Tuesday, December 28, 2010

Fresh Start

I don't know about you but I look forward to the turn of each new year. It is always a symbolic opportunity for a fresh start, a new beginning. It holds the power to redeem bad habits and turn them into fruitful and healthy behaviors if one chooses to allow it. I am not one for resolutions but I do believe in opportunities to begin anew. 2010 was one of those years for me. I knew by the end of 2009 something needed to change. I was too intensely focused on my work and not making enough time for personal renewal. I started the year well with a week off dedicated to rest and spiritual renewal. It was a quiet time filled with prayer, bible study and spending time in the outdoors during a balmy Texas winter. That week restored my soul and laid the groundwork for 2010.

The work of the Church is exhilarating and and at the same time deeply challenging. I rarely find it mundane. It is always about Christ's work in and through us. How awesome is that! Working for a diocese creates a unique perspective. Our work with the 153 congregations of the Diocese of Texas requires both a 10,000 foot perspective and an on the ground awareness. It is SO easy to see why churches get completely caught up in the day to day operation of their congregations. Their calendars are full taking care of their peoples' needs for worship, formation, pastoral care and a variety of other activities. Stepping out to do mission and evangelism in the world are sometimes overlooked because of the other demands. But to overlook this work is suicidal. The church will die a slow death if it isn't responsive to the needs of those outside our walls to know the transforming love and touch of Christ Jesus. This is the work that brings new life and vitality to a congregation and it should!

As we enter into a new year, this time for a fresh start, I encourage you as a leader to renew your efforts to share the Good News of Christ to a world that doesn't know him. One doesn't have to go far to find someone in need of this life giving message. Our personal connections, including our families, are often the greatest opportunities for sharing. Next, the communities surrounding the locations of our churches are filled to the brim with persons who have never been invited to join a Christian community, much less witness the transforming power of a group of people who seek to worship and serve God. Yes, our communities are far from perfect. Don't use that as an excuse not to invite someone in. When we fail to invite, we inhibit the potential of our congregations to serve.

So let us commit to some new behaviors in 2011. Living our lives out of gratitude to God, sharing the Good News of Christ with those who do not know him, serving others because Christ commanded us to do so, and inviting persons into our communities will all be acts of love that will have results beyond measure.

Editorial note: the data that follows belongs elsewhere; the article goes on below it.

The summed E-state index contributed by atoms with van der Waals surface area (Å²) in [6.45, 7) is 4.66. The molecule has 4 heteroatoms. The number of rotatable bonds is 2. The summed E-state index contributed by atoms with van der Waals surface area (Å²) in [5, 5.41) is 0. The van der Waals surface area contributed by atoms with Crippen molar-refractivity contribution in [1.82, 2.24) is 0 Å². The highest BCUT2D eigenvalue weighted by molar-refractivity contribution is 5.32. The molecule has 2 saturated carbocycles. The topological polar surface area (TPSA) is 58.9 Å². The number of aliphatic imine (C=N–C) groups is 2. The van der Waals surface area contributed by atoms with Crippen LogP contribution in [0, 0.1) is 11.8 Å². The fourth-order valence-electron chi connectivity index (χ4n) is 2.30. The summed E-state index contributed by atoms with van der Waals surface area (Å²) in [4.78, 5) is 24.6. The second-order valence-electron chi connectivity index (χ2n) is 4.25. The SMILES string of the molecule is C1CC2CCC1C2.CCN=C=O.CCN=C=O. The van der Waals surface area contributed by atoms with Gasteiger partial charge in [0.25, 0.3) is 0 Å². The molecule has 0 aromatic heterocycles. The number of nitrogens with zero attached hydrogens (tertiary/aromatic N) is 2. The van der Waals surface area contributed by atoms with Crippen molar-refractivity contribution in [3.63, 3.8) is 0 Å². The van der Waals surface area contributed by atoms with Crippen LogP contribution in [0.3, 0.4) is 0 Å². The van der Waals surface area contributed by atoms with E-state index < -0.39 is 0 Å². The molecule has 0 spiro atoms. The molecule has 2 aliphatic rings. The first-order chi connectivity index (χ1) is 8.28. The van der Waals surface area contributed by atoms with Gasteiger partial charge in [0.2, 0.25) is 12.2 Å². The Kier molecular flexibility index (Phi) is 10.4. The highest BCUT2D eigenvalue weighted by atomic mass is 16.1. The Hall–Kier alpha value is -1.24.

How will you choose to have a fresh start in 2011?

Monday, December 20, 2010


Advent. The perfect time to remember that life is about constant transition from one time to the next. This transitional time is charged with expectation, anticipated joy and a new start. Jesus' birth was the greatest transition the world has ever known. Mary must have felt all the emotions that come with not only being pregnant but also knowing she was on a mission from God. Little did she really know how the birth of her child would change the world! Out of darkness and misunderstanding came the Word, the revelation of the spirit of God made manifest. What a transition!

All of us face transitions. The Church is no exception. Two weeks ago I was at a church where the rector had recently left to answer a call to another congregation. The leaders of that rector-less congregation were going through all the emotions of transition and change. They were sad, felt somewhat abandoned, abit angry at the diocese for allowing this transition to happen, and uncertain about what lay ahead. These very human responses are predictable when a church loses a leader who is held in high regard. Today I felt these same emotions when I heard about the death last Saturday of a priest who died in her prime from a vicious cancer. A woman who was reaping remarkable fruit in her ministry with a congregation that had recently moved across town and was restarting under her leadership. But I have come to understand that the nature of life is change. This priest transitioned to experience God face to face. We transition to a new way of living without her presence among us.